The airports in Athens and Heraklion, Crete, are among the 75 airports in Europe that have been called to follow a set of EU rules on airport charges as mentioned in a directive launched in 2011 by the European Commission.
The charges the directive refers to are fees airlines pay to airports for the use of runways and terminals.
The issue was discussed on 13 June in Thessaloniki, Greece, during a Forum of Airport Charges Regulators launched by the European Commission. The forum was hosted by the Greek Presidency of the Council of the European Union and attended by representatives of independent airport charges regulators from all countries of Europe.
Airport charges are estimated to account for up to 10 percent of airlines’ operating costs, which are ultimately paid by passengers as part of the ticket price. “By ensuring that airports price their facilities according to market principles, the directive helps passengers get value for money when they fly from European airports,” according to the European Commission.
The first meeting of the forum in Thessaloniki was held to promote a more consistent application of the directive and more cooperation among Member States’ independent supervisory authorities. The forum will meet regularly in the future.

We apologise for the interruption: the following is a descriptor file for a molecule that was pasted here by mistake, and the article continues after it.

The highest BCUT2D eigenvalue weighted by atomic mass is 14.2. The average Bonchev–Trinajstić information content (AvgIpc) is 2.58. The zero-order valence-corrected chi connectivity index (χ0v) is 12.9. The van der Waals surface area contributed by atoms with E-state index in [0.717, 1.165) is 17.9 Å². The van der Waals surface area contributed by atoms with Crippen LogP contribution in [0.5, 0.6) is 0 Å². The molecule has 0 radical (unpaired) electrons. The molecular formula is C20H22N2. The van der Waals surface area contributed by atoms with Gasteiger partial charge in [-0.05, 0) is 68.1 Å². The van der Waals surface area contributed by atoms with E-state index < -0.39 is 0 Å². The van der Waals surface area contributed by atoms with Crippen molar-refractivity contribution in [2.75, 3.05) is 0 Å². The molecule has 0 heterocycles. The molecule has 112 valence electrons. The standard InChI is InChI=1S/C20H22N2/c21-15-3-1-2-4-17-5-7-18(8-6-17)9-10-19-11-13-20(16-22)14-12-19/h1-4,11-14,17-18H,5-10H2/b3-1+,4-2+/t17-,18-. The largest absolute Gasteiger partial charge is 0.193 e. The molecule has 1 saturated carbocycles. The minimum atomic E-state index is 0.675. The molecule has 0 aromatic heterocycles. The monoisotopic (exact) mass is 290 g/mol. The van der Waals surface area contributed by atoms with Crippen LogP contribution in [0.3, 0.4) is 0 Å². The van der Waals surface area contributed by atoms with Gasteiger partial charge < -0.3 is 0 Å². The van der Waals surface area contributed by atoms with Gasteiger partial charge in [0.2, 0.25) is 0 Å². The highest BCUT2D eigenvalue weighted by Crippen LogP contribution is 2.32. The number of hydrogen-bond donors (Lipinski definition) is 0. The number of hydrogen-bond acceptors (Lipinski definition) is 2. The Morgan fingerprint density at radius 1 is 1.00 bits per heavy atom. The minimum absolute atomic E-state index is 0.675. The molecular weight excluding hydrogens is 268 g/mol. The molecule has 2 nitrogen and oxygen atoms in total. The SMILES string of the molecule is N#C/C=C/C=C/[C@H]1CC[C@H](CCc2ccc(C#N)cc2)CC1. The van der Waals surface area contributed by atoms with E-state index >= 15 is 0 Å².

Uneven implementation of EU rules by Member States
A recent report released by the Commission revealed that since the introduction of the rules in 2011, larger European airports have become more transparent when taking decisions about these charges. However, problems identified at a number of important airports show that the directive has not been applied consistently across the EU and further monitoring of the situation is needed.
The directive sets out a number of principles on airport charges to be followed by the main airport in each Member State and all airports handling more than 5 million passengers per year and provides for the setting up of independent bodies for the monitoring of its application:
Consultation: airports should consult airlines regularly on charges, in particular when changes are made.
- Transparency: airports are obliged to share certain information on the costs of runways and terminals with their airline customers.
- Non-discrimination: airports should not discriminate among airlines. The directive does not prevent the modulation of charges for issues of public and general interest (e.g. environmental charges) but the criteria should be relevant, objective and transparent.
- Independent supervisory authority: each Member State must set up or designate an independent supervisory authority (ISA), responsible for the supervision of the directive’s application.